The 18th Eucarpia Biometrics in Plant Breeding Conference is taking place in Paris-Saclay University Campus, France on 21-23 September 2022.
The main scientific topics of the meeting are:
Computomics is a highly innovative bioinformatics company focussing on agricultural challenges in plant breeding. We work together with breeders and growers across all crops and breeding programs to develop new varieties by applying ⨉SeedScore®, our machine learning-based predictive breeding technology. Our innovative technology transforms traditional plant breeding processes by integrating additional data such as information on the genotype, the cultivation environment, climate, soil microbiome, and the used field management to identify and predict the best-performing plants for any specific location. This allows breeders to significantly accelerate their breeding program, by identifying up to 10x more candidates to escalate into the commercial pipeline, which can reduce time to market by 3-6 years.
On Wednesday, 21 September 2022, Rupashree Dass will present a poster on how machine learning can be used for more accurate phenotype predictions.
Title: Application of Machine Learning models for more accurate phenotype predictions in two real world commercial breeding programs
When: Wednesday 21 September 2022, 18:00 - 20:00
Rupashree Dass, Machine Learning Scientist at Computomics
Genomic selection (GS) is an integral tool for plant breeders to accurately select crosses directly from genotype data, leading to faster and more resource-efficient breeding programs. GS uses genome-wide markers to predict phenotypes and breeding values. Several models for phenotype prediction have been established to date and have been used extensively in animal and plant breeding. These range from classical linear mixed models to complex non-linear machine learning approaches. In this work, we have systematically implemented eight different phenotype prediction models, including basic genomic selection methods such as RRBLUP to more advanced deep learning-based techniques. These range from classical models, such as regularized linear regression over ensemble learners, e.g. XGBoost, to deep learning-based architectures, such as Convolutional Neural Networks (CNN). We have compared the results from these models with our machine learning technology xSeedScore. The performance of these models has been compared across five phenotypes for commercial soy line breeding and corn hybrid breeding programs. We observe that Least Absolute Shrinkage and Selection Operator (LASSO), Support Vector regression (SVR) and Random Forest (RF) have similar performance for each of the phenotypes. Although xSeedScore had different data splits during the five fold cross-validation, it performed similarly to the other models and even 15% better in two out of five phenotypes. We also see that there was no superiority of complex neural network-based architectures for phenotype prediction compared to well established methods. Currently, we have extended xSeedScore to account for gene-environment interactions. Since phenotypes in commercial breeding programs are typically influenced by environmental conditions, the integration of environmental features to phenotype prediction models is highly relevant. We show that by integrating data from various environments we are able to further increase the overall prediction performance of all the phenotypes by more than 4% and provide predictions per environment. Even though additional research and method development is still required to integrate environmental conditions with the other ML models efficiently, through this work we deliver first insights on phenotype prediction using ML methods in multi-environment trials and in predicting performance in new environments.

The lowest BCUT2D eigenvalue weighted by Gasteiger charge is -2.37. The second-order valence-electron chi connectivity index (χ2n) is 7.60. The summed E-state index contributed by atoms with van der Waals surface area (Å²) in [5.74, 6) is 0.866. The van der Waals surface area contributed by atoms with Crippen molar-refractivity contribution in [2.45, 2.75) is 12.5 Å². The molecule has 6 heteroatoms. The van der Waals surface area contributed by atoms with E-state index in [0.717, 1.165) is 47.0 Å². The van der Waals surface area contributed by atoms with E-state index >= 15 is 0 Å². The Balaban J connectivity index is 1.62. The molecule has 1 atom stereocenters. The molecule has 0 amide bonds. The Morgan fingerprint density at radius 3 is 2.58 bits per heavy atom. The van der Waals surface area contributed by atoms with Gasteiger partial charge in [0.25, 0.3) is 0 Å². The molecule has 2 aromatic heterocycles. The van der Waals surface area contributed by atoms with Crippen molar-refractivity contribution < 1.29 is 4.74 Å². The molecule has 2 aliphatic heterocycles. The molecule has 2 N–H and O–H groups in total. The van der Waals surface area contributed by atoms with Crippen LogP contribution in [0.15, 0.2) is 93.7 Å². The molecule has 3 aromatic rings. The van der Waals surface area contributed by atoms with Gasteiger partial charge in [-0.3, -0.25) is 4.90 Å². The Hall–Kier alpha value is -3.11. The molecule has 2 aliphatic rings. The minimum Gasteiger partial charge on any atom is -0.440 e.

Don't miss this opportunity to connect with us in person! Rupa will be onsite for the full symposium. In case of questions regarding the poster, machine learning models for phenotype predictions or to discuss your plant breeding challenges please feel free to contact Rupa directly.